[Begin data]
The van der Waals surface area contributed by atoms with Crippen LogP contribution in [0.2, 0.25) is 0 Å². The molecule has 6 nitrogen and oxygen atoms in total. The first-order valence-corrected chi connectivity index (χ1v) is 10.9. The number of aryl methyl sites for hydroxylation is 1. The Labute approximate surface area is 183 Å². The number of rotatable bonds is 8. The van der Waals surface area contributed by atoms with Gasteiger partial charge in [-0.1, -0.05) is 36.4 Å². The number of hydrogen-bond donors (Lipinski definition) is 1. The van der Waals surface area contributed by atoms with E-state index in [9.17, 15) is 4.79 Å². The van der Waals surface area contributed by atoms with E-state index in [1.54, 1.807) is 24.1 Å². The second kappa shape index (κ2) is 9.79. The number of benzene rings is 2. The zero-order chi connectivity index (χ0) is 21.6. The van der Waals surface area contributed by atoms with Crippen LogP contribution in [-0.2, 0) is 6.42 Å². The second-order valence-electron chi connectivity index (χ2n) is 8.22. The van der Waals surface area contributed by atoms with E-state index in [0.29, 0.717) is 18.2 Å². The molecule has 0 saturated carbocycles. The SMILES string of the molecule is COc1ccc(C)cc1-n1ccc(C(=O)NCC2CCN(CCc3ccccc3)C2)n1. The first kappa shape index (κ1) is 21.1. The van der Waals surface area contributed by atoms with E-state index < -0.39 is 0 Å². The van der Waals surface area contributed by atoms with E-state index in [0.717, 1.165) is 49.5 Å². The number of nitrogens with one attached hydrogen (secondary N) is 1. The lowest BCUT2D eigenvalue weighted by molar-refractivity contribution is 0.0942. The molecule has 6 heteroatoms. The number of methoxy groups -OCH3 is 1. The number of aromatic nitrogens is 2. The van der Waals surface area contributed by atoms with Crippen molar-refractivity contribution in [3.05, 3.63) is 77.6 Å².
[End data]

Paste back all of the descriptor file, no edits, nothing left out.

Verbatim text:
The van der Waals surface area contributed by atoms with Crippen LogP contribution in [0.2, 0.25) is 0 Å². The molecule has 6 nitrogen and oxygen atoms in total. The first-order valence-corrected chi connectivity index (χ1v) is 10.9. The number of aryl methyl sites for hydroxylation is 1. The Labute approximate surface area is 183 Å². The number of rotatable bonds is 8. The van der Waals surface area contributed by atoms with Gasteiger partial charge in [-0.1, -0.05) is 36.4 Å². The number of hydrogen-bond donors (Lipinski definition) is 1. The van der Waals surface area contributed by atoms with E-state index in [9.17, 15) is 4.79 Å². The van der Waals surface area contributed by atoms with E-state index in [1.54, 1.807) is 24.1 Å². The second kappa shape index (κ2) is 9.79. The number of benzene rings is 2. The zero-order chi connectivity index (χ0) is 21.6. The van der Waals surface area contributed by atoms with Crippen LogP contribution in [-0.2, 0) is 6.42 Å². The second-order valence-electron chi connectivity index (χ2n) is 8.22. The van der Waals surface area contributed by atoms with E-state index in [0.29, 0.717) is 18.2 Å². The molecule has 0 saturated carbocycles. The SMILES string of the molecule is COc1ccc(C)cc1-n1ccc(C(=O)NCC2CCN(CCc3ccccc3)C2)n1. The first kappa shape index (κ1) is 21.1. The van der Waals surface area contributed by atoms with E-state index < -0.39 is 0 Å². The van der Waals surface area contributed by atoms with E-state index in [0.717, 1.165) is 49.5 Å². The number of nitrogens with one attached hydrogen (secondary N) is 1. The lowest BCUT2D eigenvalue weighted by molar-refractivity contribution is 0.0942. The molecule has 6 heteroatoms. The number of methoxy groups -OCH3 is 1. The number of aromatic nitrogens is 2. The van der Waals surface area contributed by atoms with Crippen molar-refractivity contribution in [3.05, 3.63) is 77.6 Å².